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Report Indicates Adversarial White House Climate Review Panel “Indefinitely Delayed”

SouthPorticoAccording to a story by Scott Waldman in E&E News today, the proposed White House/ National Security Council “adversarial” climate review panel has been “indefinitely delayed,” and will not sit before the Presidential election in 2020. Meaning it is effectively dead. Unless there is a reversal, this is good news for national security. Here’s a short history of the issue.

The NSC “panel” idea first came to light on February 20 when the Washington Post published a story regarding a leaked White House memorandum detailing a draft Executive Order to create the panel (dubbed “The Presidential Committee on Climate Security”), and an upcoming Deputies Committee Meeting to build internal support for it. The draft suggested that certain White House officials were unhappy with the level of review U.S. government climate science reports, such as the National Climate Assessment (one of the most rigorously peer-reviewed scientific reports in the world), and U.S. intelligence assessments on climate change (such as found in the Director of National Intelligence’s Worldwide Threat Assessment, an authoritative assessment drawing from 17 U.S. intelligence agencies) had received, and wished to create a panel, or standing committee, of hand-picked scientists to provide an “adversarial review” of those documents (a non-scientific process known colloquially as “red-teaming”).

The effort to create the panel was led by William Happer, a known climate denier who has argued that more CO2 is good for humanity, and who once likened the demonization of CO2 to the demonization of the Jews in Nazi Germany. In response, the Center for Climate and Security’s Francesco Femia noted to the Washington Post:

“This is the equivalent of setting up a committee on nuclear-weapons proliferation and having someone lead it who doesn’t think nuclear weapons exist…It’s honestly a blunt-force political tool designed to shut the national security community up on climate change.”

That same day (February 20), the Center for Climate and Security issued a strong public criticism of the proposed panel, including criticisms from ten of its top military and security leadership. Admiral Paul Zukunft, U.S. Coast Guard (Ret), Senior Member of the Advisory Board at the Center for Climate and Security and former Commandant of the Coast Guard, stated:

“For over 7 decades, our Nation has been the instrument of change in establishing world order in the face of fascism, communism and terrorism.  The human toll from these “isms” has been catastrophic and those of us who have served in public office and in uniform can be rightfully proud for taking decisive action to right those wrongs.  But to deny the trajectory of the global climate defies America’s bias for action as a catalyst for change among world leaders.”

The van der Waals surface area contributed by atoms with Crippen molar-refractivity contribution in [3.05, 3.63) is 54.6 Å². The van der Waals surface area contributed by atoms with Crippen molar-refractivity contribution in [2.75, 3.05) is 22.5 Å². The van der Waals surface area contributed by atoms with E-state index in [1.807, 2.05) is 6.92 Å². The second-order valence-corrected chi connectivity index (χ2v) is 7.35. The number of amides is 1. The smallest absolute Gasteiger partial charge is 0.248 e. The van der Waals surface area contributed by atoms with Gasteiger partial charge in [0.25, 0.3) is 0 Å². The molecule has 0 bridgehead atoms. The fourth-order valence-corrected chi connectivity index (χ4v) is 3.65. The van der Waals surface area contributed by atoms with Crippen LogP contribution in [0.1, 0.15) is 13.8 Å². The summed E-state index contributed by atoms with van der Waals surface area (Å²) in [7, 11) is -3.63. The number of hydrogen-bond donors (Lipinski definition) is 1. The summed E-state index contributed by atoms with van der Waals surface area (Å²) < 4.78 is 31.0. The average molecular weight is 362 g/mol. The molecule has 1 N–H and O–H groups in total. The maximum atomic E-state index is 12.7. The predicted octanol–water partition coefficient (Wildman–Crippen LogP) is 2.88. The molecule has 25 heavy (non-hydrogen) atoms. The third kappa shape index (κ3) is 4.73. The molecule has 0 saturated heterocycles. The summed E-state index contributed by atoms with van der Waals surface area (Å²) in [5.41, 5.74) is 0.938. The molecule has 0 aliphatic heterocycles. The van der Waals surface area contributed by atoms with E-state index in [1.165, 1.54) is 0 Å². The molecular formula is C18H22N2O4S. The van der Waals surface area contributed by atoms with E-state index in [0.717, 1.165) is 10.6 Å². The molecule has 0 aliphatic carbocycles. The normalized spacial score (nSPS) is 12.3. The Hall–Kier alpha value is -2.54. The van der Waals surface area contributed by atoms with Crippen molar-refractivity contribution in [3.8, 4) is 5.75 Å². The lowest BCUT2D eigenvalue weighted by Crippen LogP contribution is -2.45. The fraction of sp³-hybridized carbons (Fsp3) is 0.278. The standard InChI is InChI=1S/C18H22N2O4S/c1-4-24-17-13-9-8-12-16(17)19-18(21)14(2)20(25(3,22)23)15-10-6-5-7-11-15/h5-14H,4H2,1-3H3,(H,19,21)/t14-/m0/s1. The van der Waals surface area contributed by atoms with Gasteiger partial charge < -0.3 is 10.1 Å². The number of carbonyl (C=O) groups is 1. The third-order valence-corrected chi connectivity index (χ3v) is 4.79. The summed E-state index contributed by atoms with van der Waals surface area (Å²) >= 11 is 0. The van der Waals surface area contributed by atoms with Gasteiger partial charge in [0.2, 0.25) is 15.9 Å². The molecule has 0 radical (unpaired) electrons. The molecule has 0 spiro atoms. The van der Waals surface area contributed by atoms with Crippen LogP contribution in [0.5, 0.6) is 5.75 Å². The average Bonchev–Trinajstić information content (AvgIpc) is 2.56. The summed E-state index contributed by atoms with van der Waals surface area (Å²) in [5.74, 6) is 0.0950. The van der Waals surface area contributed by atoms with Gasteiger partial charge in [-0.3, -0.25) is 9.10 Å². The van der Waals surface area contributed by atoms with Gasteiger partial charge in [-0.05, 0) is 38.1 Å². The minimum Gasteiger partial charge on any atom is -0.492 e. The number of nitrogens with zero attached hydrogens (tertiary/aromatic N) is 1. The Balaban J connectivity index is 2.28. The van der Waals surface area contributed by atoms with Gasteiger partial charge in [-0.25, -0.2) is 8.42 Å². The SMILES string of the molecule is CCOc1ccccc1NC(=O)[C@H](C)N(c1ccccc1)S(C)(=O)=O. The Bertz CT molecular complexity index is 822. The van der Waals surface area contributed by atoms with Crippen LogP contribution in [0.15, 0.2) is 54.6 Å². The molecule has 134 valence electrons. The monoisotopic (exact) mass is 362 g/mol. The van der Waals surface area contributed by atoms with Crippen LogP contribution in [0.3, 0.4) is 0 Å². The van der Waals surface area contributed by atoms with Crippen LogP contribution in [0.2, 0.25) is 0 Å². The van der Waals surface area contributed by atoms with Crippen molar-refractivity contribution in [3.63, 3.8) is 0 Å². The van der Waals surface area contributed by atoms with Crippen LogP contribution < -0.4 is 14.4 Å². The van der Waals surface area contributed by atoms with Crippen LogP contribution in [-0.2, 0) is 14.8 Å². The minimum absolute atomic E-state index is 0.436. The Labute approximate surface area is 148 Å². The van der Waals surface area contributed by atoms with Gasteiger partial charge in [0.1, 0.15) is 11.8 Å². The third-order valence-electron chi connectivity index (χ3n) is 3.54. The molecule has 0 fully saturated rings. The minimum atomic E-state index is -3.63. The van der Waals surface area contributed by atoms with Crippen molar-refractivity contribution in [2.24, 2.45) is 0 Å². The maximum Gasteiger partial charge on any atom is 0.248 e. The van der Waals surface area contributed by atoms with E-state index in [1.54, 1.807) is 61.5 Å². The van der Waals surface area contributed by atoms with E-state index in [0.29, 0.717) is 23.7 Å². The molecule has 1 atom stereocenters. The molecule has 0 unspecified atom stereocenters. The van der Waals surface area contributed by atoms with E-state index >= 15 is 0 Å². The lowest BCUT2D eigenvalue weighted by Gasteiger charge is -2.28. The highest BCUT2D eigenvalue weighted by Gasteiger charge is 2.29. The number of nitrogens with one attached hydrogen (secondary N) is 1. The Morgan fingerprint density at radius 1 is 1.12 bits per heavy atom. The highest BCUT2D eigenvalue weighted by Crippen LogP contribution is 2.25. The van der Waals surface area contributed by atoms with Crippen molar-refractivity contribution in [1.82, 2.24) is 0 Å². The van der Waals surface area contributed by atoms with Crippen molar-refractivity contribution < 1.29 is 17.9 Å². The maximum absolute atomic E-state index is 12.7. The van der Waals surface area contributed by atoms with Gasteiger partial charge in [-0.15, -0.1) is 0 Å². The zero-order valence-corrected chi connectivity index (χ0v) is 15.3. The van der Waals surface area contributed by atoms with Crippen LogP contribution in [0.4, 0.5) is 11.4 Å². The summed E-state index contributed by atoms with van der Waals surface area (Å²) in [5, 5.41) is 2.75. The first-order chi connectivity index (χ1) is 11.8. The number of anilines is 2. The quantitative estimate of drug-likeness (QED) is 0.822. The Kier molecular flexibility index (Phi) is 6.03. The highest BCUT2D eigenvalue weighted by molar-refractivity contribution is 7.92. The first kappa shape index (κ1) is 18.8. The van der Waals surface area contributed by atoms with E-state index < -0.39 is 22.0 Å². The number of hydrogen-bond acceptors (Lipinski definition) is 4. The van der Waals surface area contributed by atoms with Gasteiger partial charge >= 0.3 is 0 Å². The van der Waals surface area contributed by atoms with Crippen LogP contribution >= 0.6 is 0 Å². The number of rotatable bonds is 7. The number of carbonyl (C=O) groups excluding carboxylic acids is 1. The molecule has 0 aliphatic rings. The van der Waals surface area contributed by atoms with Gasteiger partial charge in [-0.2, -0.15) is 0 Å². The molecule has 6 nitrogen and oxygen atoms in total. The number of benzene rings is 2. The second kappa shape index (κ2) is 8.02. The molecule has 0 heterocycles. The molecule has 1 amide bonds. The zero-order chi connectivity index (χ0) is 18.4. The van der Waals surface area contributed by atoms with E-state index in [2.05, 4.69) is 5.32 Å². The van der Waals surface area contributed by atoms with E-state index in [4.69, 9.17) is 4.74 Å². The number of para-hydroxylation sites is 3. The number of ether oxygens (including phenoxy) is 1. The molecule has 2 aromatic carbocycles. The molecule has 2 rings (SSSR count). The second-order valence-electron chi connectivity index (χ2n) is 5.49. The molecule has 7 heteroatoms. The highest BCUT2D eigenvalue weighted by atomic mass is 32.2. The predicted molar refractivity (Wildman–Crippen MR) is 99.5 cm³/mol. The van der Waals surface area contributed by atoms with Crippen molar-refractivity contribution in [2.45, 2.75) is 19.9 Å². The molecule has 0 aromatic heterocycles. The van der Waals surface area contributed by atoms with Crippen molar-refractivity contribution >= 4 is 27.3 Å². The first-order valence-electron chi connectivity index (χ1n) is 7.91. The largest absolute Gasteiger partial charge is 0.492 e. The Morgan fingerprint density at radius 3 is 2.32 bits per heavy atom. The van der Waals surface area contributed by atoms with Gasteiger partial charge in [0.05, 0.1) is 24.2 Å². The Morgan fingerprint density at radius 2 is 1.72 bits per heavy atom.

See all of the quotes below from that release below, as they are worth a read.*

This strong criticism from senior member of the retired military and national security community was followed by reports on February 24 that the draft Executive Order, in its initial form, would be scrapped, that defense and intelligence assessments might be exempt from the “red team/ blue team” attack, but that a panel of some kind, applying non-scientific review principles to U.S. government-produced climate science, was still being considered.

Soon after on March 5, the Center for Climate and Security, in partnership with the American Security Project, issued an extraordinary letter signed by 58 senior military, national security and intelligence leaders (which was turned around only 4 working days), condemning the proposed panel. The letter stated:

“…we are deeply concerned by reports that National Security Council officials are considering forming a committee to dispute and undermine military and intelligence judgments on the threat posed by climate change. This includes second-guessing the scientific sources used to assess the threat, such as the rigorously peer-reviewed National Climate Assessment, and applying that to national security policy.  Imposing a political test on reports issued by the science agencies, and forcing a blind spot onto the national security assessments that depend on them, will erode our national security.”

A few months passed, and unconfirmed reports in early June indicated that the panel idea might have been shelved, but that a face-saving measure was being considered.

Shortly thereafter, the Washington Post and the New York Times broke a related story about the White House’s role in trying to suppress a State Department intelligence assessment on climate change. In response, the Center for Climate and Security’s Francesco Femia stated:

“This is an intentional failure of the White House to perform a core duty: inform the American public of the threats we face. It’s dangerous and unacceptable. Any attempt to suppress information on the security risks of climate change threatens to leave the American public vulnerable and unsafe.”

This was followed by the E&E News story from today, confirming that the White House climate review panel has been effectively shelved (barring any reversals or further reports telling a different story).

The mission of the Center for Climate and Security, and the Climate and Security Advisory Group that it chairs, is to recognize the security risks of climate change and to advance responses that are commensurate to those risks.  The attempted White House attack on climate science and climate security intelligence assessments was a direct attack on that mission, and it was beaten back. The Center for Climate and Security stands prepared to do it again, if necessary.

—————-

* Quotes from February 20, 2019 Center for Climate and Security press release in response to the Washington Post’s story on the White House climate review panel. 

“Looks like someone at the White House doesn’t like the fact that our defense and intelligence agencies are concerned about the security implications of climate change,” said John Conger, Director of the Center for Climate and Security and former Acting Assistant Secretary of Defense for Energy, Installations and Environment. “So they want to set up a politically-led panel to undermine the credibility of military and security experts.  They don’t seem to understand that to the military and to the broader security community, this is an issue of risk, readiness, and resilience, not politics.  The military doesn’t have the luxury of deciding to ignore certain threats because a politician doesn’t find them convenient.”